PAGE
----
On Monday night Bradley’s campus was alive. Students of all ages were celebrating the end of recruitment at Late Night BU as well as in other social settings and off-campus houses.
That same evening a student was held at gun point and robbed. Unaware of what had happened, students on campus moved freely on off-campus streets without worry.
In light of that robbery, described in this week’s article “Student robbed at gunpoint; investigation ongoing,” we believe the Bradley University Police Department fell short on their duties to protect students.
Nearly 17 hours after the incident an email was sent to students. BUPD Chief of Police Brian Joschko said the delayed email was justified, as a suspect was captured minutes after the student called to report the robbery. However, the suspect was released several hours later, because there was not enough evidence to convict him.
Joschko said he was not sure exactly how long it took for the police to catch the suspect, but that it was less than half an hour. Even if they caught a suspect five minutes into a search, students should have known about it.
In this situation, the police determined they had the wrong man in custody. If that’s the case, then the actual robber was still out there, possibly remaining in a neighborhood heavily populated with students. We can’t say for sure. But in a situation like that, the police should err on the side of caution.
It is understandable that the police don’t want to turn emergency alerts into a cry-wolf situation of desensitization, but the nature of an email is informative. It is not meant to alarm or require action, like the Forewarn text and PA system is.
So why was there any hesitation? What risk is associated with informing students and faculty of what’s going on in their backyard?
At the very least, an email to say “This just happened at this location. Please be careful when you’re walking at night,” would remind students to remain alert when they are by themselves.
In addition to that, a Late Night BU was hosted Monday night. Plenty of students were out, walking to the Markin Center, throughout the night. It would have been beneficial to notify them that an armed robbery had recently taken place, and they should retain some measure of caution while walking home. Students are aware that they always need to be careful, but it is also important that students have a accurate understanding of crime and activity that takes place in the neighborhoods surrounding campus.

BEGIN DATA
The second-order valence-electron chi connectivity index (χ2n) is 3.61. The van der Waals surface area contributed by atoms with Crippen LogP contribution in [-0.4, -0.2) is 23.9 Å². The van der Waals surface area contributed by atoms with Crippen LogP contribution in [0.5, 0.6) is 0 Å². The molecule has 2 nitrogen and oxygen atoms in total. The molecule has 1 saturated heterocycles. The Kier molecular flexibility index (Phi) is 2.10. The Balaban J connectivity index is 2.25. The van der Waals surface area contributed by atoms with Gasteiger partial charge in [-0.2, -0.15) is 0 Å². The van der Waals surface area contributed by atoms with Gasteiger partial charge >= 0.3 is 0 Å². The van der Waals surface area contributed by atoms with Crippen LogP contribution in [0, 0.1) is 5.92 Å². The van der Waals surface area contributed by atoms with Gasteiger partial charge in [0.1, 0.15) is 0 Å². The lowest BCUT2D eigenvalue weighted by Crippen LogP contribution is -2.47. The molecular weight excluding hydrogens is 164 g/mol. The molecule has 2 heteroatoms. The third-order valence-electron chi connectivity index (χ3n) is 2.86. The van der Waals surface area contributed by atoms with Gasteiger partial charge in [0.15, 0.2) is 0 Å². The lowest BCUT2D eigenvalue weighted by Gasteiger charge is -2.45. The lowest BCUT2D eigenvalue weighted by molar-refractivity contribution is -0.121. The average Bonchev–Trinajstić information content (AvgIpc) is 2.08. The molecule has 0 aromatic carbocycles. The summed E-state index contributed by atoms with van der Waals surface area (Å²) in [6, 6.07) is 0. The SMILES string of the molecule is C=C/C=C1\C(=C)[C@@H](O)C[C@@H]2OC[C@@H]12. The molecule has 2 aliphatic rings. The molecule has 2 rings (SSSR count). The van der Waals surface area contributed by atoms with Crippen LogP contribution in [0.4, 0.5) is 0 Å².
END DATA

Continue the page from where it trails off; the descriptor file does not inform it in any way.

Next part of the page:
Unfortunately, this is not the first time the BUPD hesitated on alerting campus to a potential safety hazard.
Last April, a shot was fired into the ceiling at Jimmy John’s on Main Street just before 11 p.m. Instead of notifying students when the suspect fled into the Bradley community, an email was distributed an hour later informing them of the incident. By not notifying students, the safety of the student body was put at risk.
In the next editorial following that incident, titled “Armed robbery calls for instant texts alerts,” the Scout criticized the BUPD for not only the late email warning, but the choice to send an email in general, as opposed to a more immediate campus warning.
We finished the year with hopes the BUPD would compose a formal guideline; one that would indicate what would warrant a text, an email or a Forewarn alert, including a PA announcement instructing students how to proceed.
The only guidelines now in place state that forewarn alerts “are restricted to life-threatening or potentially life-threatening incidents,” and timely alerts are for situations that “represent a serious threat to students and employees.”
There is still a lot of room for interpretation and second-guessing in that definition.
Again we urge that the police department takes the time to create a functional, specific set of guidelines that they can follow in any dangerous, or potentially dangerous, situation. And they should consider faculty, staff and especially student feedback in that policy, because Bradley University is their home.
Student awareness and a transparent university police department are both essential elements of a safe campus environment. The lines of communication need to be open and active to work effectively. After all, the BUPD is here to protect and serve the student body.